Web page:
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Mapping the co-localization of the circadian proteins PER2 and BMAL1 with enkephalin and substance P throughout the rodent forebrain

Title:

Mapping the co-localization of the circadian proteins PER2 and BMAL1 with enkephalin and substance P throughout the rodent forebrain

Frederick, Ariana, Goldsmith, Jory, de Zavalia, Nuria and Amir, Shimon (2017) Mapping the co-localization of the circadian proteins PER2 and BMAL1 with enkephalin and substance P throughout the rodent forebrain. PLOS ONE, 12 (4). e0176279. ISSN 1932-6203

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Official URL: http://dx.doi.org/10.1371/journal.pone.0176279

Abstract

Despite rhythmic expression of clock genes being found throughout the central nervous system, very little is known about their function outside of the suprachiasmatic nucleus. Determining the pattern of clock gene expression across neuronal subpopulations is a key step in understanding their regulation and how they may influence the functions of various brain structures. Using immunofluorescence and confocal microscopy, we quantified the co-expression of the clock proteins BMAL1 and PER2 with two neuropeptides, Substance P (SubP) and Enkephalin (Enk), expressed in distinct neuronal populations throughout the forebrain. Regions examined included the limbic forebrain (dorsal striatum, nucleus accumbens, amygdala, stria terminalis), thalamus medial habenula of the thalamus, paraventricular nucleus and arcuate nucleus of the hypothalamus and the olfactory bulb. In most regions examined, BMAL1 was homogeneously expressed in nearly all neurons (~90%), and PER2 was expressed in a slightly lower proportion of cells. There was no specific correlation to SubP- or Enk- expressing subpopulations. The olfactory bulb was unique in that PER2 and BMAL1 were expressed in a much smaller percentage of cells, and Enk was rarely found in the same cells that expressed the clock proteins (SubP was undetectable). These results indicate that clock genes are not unique to specific cell types, and further studies will be required to determine the factors that contribute to the regulation of clock gene expression throughout the brain.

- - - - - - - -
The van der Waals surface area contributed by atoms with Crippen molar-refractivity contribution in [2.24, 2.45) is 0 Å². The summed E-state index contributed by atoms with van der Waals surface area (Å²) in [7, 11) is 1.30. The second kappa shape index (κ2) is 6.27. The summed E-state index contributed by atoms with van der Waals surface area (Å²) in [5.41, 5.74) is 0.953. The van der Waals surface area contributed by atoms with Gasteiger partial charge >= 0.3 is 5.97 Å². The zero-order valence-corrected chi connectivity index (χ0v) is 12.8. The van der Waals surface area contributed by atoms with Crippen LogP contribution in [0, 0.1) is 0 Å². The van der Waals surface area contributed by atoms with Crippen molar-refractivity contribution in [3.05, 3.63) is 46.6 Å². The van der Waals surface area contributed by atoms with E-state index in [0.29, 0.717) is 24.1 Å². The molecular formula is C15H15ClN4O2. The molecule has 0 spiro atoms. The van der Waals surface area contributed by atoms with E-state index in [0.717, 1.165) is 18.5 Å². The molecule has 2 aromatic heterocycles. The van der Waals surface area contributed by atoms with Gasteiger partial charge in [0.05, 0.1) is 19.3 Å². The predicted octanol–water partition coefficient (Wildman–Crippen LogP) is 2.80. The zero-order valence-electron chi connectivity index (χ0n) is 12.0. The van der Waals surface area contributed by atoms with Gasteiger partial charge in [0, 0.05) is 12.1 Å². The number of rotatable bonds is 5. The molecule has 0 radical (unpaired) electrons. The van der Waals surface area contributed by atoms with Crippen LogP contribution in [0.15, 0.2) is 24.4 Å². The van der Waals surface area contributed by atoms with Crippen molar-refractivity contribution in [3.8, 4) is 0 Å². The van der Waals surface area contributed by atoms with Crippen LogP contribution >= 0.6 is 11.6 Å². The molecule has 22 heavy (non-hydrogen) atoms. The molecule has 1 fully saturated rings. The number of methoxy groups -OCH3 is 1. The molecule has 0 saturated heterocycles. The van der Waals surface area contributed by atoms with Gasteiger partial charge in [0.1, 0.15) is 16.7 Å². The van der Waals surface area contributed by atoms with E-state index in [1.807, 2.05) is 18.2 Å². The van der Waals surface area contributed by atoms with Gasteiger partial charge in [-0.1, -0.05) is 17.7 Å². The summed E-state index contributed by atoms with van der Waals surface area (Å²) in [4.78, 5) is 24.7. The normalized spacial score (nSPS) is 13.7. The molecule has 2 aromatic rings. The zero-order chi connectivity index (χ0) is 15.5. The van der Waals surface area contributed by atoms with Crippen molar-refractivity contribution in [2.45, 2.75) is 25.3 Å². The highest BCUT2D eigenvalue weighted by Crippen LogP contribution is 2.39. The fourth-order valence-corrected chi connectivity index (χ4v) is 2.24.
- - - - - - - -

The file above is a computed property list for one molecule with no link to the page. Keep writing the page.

Divisions:Concordia University > Faculty of Arts and Science > Psychology
Item Type:Article
Refereed:Yes
Authors:Frederick, Ariana and Goldsmith, Jory and de Zavalia, Nuria and Amir, Shimon
Journal or Publication:PLOS ONE
Date:2017
Funders:
  • Concordia Open Access Author Fund
Digital Object Identifier (DOI):10.1371/journal.pone.0176279
ID Code:982563
Deposited By: DANIELLE DENNIE
Deposited On:23 May 2017 16:15
Last Modified:18 Jan 2018 17:55

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